With an authorized complement of 584 sworn police officers, the Chief of Police is the chief law enforcement officer in the County. The Chief is appointed by the County Manager. The elected Sheriff's primary duties are managing the jail, court security, and the service of civil process.

The Henrico County Police is fully accredited by the Commission for Accreditation of Law Enforcement Agencies (CALEA) and Virginia Law Enforcement Professional Standards Commission.

Colonel Henry W. Stanley, Jr., has served as Chief of Police for the Henrico County Division of Police since August 1995. He has been a member of the Division since 1962.


*The school division known as Henrico County Public Schools consists of 45 elementary schools, 13 middle schools, 9 high schools and 2 technical centers within one school district.
*In the year 2001, HCPS began distributing Apple iBooks to every high school student. In 2003 they extended the program to middle schools.
*In the year 2005, the HCPS School Board decided to replace the iBooks with Dell's Inspiron 600M at the High School level.
*In the year 2006, the HCPS School Board decided to continue using Apple iBooks at the Middle School level, purchasing nearly 13,000 laptops in a contract worth $15.8 million.
*In the year 2008, HCPS School Board opened a new middle school, Elko Middle School.

Notable facts

* As with many lesser known areas in Virginia, the United States Postal Service official mailing address for the majority of the county was the nearest major city, Richmond. However in 2008 county residents won the right to be recongnized by the United States Postal Service as the locality to which they pay the majority of their taxes. As of October 1, 2008 the primay mailing address for the majority of the county will be officialy changed to Henrico. The county is said to recover at least 5 million dollars a year in misdirected tax dollars due to the address change. This move has set a precedent causing many other localities in Virginia who are officialy recongnized by the United States Postal Service as the nearest major city to consider petitioning the United States Postal Service for their own official mailing address bearing the name of the locality to which residents actually pay their taxes.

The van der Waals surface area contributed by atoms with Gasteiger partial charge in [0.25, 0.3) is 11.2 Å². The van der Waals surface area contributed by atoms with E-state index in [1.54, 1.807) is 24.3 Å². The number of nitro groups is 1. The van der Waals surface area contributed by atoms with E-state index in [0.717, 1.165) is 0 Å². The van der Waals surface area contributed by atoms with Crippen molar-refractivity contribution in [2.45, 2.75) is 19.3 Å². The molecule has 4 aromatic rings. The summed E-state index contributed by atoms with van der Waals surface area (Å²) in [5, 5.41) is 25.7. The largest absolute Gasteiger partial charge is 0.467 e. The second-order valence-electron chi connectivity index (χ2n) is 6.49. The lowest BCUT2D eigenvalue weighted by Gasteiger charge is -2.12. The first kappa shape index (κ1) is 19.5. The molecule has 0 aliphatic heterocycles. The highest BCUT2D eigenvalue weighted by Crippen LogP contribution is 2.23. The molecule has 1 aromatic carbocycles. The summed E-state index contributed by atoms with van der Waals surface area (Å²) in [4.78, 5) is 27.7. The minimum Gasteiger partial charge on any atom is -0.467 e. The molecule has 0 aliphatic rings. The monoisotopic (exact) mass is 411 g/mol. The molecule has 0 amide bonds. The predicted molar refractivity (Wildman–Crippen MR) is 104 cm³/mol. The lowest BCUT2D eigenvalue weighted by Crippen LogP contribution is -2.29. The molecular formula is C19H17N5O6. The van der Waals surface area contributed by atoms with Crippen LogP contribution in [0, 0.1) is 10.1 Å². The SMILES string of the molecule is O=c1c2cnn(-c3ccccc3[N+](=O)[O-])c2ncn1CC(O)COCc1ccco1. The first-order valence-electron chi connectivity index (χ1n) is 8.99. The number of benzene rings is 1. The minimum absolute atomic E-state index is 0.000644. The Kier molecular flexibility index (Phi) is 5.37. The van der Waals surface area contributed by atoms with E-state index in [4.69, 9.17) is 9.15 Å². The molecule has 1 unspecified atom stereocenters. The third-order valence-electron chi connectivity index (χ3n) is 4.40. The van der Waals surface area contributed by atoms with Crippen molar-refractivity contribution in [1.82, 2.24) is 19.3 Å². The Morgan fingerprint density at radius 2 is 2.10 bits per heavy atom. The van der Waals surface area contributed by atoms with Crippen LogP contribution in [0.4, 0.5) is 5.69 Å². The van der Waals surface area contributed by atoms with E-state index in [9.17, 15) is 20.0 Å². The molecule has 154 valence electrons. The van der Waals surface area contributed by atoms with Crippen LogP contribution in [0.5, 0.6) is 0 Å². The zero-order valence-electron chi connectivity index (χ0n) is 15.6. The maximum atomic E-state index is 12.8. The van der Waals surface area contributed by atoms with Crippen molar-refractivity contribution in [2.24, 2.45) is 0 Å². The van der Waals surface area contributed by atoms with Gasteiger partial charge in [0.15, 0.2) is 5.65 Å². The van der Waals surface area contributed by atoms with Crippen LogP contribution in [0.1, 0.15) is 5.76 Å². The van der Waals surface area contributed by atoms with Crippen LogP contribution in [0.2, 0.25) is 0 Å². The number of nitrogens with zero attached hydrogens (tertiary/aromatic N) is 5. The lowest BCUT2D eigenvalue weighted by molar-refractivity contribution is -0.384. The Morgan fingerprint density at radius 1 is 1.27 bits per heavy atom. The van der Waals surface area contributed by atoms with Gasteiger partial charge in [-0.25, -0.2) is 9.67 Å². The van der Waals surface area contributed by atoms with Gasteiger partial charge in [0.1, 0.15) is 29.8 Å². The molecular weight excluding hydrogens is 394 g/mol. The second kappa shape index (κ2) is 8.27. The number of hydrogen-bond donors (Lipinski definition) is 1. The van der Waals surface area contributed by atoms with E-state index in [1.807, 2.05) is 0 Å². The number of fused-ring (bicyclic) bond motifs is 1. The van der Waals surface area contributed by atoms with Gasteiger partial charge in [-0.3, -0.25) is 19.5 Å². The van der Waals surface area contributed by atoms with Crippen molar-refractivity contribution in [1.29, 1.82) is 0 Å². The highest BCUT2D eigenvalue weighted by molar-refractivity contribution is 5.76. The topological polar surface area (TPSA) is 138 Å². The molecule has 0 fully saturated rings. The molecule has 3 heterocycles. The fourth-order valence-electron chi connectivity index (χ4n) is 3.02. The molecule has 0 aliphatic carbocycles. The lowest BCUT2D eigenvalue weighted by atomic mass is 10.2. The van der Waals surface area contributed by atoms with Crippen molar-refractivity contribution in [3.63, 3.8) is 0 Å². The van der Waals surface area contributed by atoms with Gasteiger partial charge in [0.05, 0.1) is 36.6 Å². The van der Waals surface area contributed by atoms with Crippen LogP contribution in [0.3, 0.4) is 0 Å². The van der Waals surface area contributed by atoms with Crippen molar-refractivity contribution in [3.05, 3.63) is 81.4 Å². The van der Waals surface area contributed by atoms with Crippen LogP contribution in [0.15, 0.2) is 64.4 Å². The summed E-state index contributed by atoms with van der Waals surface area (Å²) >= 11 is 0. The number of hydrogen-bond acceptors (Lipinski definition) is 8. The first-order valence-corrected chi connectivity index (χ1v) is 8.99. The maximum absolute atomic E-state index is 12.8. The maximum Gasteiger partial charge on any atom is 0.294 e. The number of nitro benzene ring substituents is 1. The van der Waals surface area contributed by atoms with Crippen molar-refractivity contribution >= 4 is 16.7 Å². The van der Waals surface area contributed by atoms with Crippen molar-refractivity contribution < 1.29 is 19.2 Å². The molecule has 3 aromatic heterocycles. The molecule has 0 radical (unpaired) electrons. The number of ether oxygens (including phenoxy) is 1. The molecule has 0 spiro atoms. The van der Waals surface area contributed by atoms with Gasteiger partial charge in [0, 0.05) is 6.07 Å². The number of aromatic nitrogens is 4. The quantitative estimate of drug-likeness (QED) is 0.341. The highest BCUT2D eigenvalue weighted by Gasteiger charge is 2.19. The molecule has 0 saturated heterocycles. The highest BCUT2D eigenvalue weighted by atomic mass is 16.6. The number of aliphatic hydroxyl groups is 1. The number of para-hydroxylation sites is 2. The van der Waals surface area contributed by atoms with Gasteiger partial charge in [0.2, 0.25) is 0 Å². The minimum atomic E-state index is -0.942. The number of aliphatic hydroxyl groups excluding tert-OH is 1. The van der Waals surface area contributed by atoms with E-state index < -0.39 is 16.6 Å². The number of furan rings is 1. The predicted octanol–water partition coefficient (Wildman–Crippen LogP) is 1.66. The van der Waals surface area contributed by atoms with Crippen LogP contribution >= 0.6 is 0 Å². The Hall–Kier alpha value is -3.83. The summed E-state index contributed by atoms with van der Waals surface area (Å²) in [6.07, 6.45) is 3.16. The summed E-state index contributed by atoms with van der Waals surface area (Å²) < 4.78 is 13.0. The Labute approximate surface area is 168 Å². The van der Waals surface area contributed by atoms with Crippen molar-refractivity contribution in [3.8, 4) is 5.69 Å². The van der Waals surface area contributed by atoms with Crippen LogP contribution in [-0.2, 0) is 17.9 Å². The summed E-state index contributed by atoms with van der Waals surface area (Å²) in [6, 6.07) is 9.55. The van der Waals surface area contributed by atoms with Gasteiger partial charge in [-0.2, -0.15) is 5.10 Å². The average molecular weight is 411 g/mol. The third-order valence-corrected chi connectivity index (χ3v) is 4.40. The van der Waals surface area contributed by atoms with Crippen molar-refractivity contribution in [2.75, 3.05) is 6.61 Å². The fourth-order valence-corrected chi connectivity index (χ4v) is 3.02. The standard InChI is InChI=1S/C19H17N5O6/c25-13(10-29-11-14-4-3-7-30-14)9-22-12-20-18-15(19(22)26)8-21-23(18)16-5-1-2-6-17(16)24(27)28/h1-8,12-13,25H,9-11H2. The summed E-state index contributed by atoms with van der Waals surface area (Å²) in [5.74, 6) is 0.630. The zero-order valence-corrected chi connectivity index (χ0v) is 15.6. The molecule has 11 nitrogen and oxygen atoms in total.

* Henrico County is the location of Richmond International Raceway, home to NASCAR races twice a year.

* Henrico County is the county that handles hazardous material spills and related problems (with three HAZMAT Teams) for the entire Central Virginia Region. Partly because of this, Central Virginia has total interoperability of Emergency Communications (Police, Fire, Recreation and Parks, Volunteer Rescue Squads, etc.) between the cities and more than ten counties.

* Henrico County has the highest Bond rating (Triple, triple-A) from the three bond rating agencies in the United States, which means Henrico is known nationwide for its solid fiscal responsibility.

* Henrico County residents are served by the "Henrico Area Mental Health and Retardation Services" one of the best publicly supported mental health recovery agencies in the country. All fees for services rendered are based on financial need, providing mental health and recovery support services to thousands who otherwise would not be able to afford this due to their own limitied financial resources. NOBODY IS DENIED SERVICE DUE TO AN INABILITY TO PAY


External links

* [http://www.henricohistoricalsociety.org Henrico County Historical Society]
* [http://www.co.henrico.va.us/manager/boslist.htm Board of Supervisors]